What can I, peasant that I am, say about a company that has won the prestigious award for Best Winery of Spain not once, but twice in a row? A winery that has been growing, developing, challenging the status-quo since the 1890's. A winery that has garnered more awards then a strong man could carry with ease.
I don't think that there's much I could say about such a winery that others haven't stated in a hundred different ways, and so I shan't even try. What I will do is express my admiration and respect:
All who read my work know that I have a "penchant" for telling the family story, the story of working for more then just one's self. How inadequate then I feel, reading the story of this family which in 1890 built it's first commercial winery in Spain. And why should I feel inadequate? How can a man who can barely trace his lineage back 100 years begin to understand a family business that in 1890 had already been in viticulture for centuries... in fact, the Garcia Carrion family has no idea how long they had been making wine because the records don't go back far enough.
And here I sit just outside of Vancouver, British Columbia, which in 1890 got it's first steam clock, laid the first foundations for the sugar refinery and had a population of 1,000 souls. It was only 100 years before that (1892) that Captain George Vancouver set foot here for the first time.
And the Garcia Carrion family had already been in the wine business for centuries.
But it's one thing to be in business, and quite another to become the largest winery in Europe, fifth largest in the world~! And how does a family facilitate such a massive feat of business engineering? Well in their own words (to paraphrase), one needs to: "Be adaptable, listen to the customer, and be willing to Risk."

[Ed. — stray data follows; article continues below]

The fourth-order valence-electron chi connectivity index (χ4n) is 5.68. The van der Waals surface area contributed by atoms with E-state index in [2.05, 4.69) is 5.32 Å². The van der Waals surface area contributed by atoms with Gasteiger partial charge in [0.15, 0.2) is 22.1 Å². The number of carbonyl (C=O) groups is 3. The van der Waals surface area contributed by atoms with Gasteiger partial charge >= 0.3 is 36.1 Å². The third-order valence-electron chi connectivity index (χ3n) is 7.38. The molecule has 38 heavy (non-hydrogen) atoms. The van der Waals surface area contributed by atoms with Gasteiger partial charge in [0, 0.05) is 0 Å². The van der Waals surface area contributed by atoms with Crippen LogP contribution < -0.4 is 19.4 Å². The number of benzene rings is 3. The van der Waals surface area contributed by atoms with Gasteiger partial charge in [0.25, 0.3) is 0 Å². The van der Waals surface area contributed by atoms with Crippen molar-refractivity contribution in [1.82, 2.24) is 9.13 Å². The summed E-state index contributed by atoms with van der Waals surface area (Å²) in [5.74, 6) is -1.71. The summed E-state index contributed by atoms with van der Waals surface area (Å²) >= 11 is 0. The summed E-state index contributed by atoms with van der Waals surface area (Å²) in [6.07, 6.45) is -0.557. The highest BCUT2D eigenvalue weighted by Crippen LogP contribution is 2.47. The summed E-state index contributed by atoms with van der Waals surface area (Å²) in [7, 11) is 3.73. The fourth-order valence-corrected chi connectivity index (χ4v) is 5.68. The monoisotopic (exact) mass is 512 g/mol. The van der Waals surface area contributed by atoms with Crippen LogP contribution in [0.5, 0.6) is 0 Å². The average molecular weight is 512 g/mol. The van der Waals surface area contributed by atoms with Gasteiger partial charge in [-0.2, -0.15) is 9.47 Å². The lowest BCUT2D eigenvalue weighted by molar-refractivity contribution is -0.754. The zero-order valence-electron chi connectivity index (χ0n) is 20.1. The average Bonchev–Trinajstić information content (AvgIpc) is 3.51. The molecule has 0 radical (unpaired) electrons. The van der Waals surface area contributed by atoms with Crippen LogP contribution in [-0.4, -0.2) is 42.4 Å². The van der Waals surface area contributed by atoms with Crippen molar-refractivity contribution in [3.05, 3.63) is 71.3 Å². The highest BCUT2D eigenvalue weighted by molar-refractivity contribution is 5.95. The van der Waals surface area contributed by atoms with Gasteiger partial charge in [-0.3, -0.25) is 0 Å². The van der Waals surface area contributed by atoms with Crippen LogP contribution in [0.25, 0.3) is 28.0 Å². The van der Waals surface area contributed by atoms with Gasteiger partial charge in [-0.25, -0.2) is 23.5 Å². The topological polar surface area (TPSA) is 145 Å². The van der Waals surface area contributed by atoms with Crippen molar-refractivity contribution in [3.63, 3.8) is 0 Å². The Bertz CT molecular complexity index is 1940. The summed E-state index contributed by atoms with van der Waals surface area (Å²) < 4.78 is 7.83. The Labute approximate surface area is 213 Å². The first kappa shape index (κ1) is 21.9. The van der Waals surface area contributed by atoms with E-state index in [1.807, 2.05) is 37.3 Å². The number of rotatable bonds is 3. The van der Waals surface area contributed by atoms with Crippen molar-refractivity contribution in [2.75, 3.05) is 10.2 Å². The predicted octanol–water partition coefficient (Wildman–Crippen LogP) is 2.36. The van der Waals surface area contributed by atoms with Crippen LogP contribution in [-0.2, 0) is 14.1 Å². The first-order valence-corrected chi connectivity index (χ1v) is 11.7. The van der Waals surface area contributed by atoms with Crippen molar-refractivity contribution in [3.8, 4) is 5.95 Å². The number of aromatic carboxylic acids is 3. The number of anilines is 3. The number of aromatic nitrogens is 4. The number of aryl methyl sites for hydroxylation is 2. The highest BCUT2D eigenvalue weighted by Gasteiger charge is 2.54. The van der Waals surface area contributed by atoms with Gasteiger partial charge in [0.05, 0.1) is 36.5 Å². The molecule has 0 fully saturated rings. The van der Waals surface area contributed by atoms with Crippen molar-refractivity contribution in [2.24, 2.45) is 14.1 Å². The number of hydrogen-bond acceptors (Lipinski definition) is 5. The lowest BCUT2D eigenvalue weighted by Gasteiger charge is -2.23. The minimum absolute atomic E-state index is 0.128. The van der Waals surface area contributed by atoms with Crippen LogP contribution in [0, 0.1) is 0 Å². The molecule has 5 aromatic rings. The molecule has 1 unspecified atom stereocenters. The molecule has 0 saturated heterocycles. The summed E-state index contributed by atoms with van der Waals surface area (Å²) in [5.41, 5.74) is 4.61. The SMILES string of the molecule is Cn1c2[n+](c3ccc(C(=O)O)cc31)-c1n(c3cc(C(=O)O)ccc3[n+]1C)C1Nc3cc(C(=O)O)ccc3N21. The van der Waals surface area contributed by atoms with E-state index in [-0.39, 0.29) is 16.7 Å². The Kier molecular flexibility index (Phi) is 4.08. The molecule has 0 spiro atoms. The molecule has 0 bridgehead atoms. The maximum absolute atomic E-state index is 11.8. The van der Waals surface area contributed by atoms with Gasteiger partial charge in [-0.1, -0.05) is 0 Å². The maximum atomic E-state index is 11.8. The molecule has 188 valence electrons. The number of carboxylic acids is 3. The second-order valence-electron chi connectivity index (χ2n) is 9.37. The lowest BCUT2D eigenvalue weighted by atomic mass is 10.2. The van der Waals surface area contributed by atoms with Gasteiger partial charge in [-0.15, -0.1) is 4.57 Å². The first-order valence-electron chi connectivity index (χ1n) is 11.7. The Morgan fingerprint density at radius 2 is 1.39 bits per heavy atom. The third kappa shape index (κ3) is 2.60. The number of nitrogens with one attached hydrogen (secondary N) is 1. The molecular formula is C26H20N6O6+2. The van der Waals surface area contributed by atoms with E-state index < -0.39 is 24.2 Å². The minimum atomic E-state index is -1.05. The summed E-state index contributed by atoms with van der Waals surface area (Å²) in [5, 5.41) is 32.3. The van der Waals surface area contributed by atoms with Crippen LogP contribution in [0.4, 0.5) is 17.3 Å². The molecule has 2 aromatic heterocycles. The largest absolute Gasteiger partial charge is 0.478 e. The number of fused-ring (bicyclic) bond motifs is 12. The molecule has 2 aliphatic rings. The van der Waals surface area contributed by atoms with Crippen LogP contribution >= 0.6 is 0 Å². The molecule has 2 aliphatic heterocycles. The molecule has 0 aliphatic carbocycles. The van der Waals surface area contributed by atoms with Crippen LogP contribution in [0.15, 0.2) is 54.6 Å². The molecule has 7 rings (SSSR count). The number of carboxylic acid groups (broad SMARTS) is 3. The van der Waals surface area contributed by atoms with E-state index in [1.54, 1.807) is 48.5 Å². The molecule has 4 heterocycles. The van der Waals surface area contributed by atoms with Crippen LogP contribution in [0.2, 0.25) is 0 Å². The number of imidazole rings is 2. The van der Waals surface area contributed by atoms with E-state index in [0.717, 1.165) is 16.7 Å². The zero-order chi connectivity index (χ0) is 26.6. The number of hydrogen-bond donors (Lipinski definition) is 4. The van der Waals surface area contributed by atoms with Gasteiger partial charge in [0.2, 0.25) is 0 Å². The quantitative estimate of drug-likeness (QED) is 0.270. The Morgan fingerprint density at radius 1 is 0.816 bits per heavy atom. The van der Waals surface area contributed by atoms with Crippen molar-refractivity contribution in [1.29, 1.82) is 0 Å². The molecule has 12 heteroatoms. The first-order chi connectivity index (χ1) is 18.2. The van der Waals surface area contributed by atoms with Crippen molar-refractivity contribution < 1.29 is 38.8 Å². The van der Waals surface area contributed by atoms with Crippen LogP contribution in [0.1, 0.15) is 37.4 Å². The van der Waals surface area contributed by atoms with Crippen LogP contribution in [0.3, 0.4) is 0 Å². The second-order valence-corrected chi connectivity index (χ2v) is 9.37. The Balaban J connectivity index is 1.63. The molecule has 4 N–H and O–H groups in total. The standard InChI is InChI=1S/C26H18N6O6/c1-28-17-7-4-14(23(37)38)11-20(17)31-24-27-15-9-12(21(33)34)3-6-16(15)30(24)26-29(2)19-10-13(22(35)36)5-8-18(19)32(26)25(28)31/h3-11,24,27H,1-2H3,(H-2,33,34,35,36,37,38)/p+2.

And risk they did when they sought financial backing in the early 1990's to expand their production of fruit juices, soda and fruit products. The risk paid off though when the backers sold their shares within a few years for 1.9 times the purchase price and Garcia Carrion had re-established itself as a Player.
Gazpacho and wine? You're confused by the line of thinking? Well in business one hand scratches the other and the families growth in this segment strengthened its position to chase down growth in the wine industry. Fulfilling that objective, Cristalino Cava has now grown its sales in North America by 50% per year for two consecutive years. This translates to 60 million bottles of Cava for 2014.
Small wonder in my mind. In fact, I'll be stunned if the story doesn't remain much the same for the next year and possibly beyond. And why such a heavy prediction? Seriously: 50% growth for any company in any year is amazing, so why predict it three years in a row? It's because of something that a truly gifted businessman and winery own (John Skinner @ www.paintedrock.ca ) taught me... I'll paraphrase a bit again when I recollect John saying "Many people can make good wine, and that creates good business. But selling great wine at a great price creates a family legacy. And that's completely different."
But enough of my ranting. There's only one place to find true proof of quality and that, my friends, is in the glass~!
Brut Nature, n/v
under$15 in BC, as low as $7 in some North America markets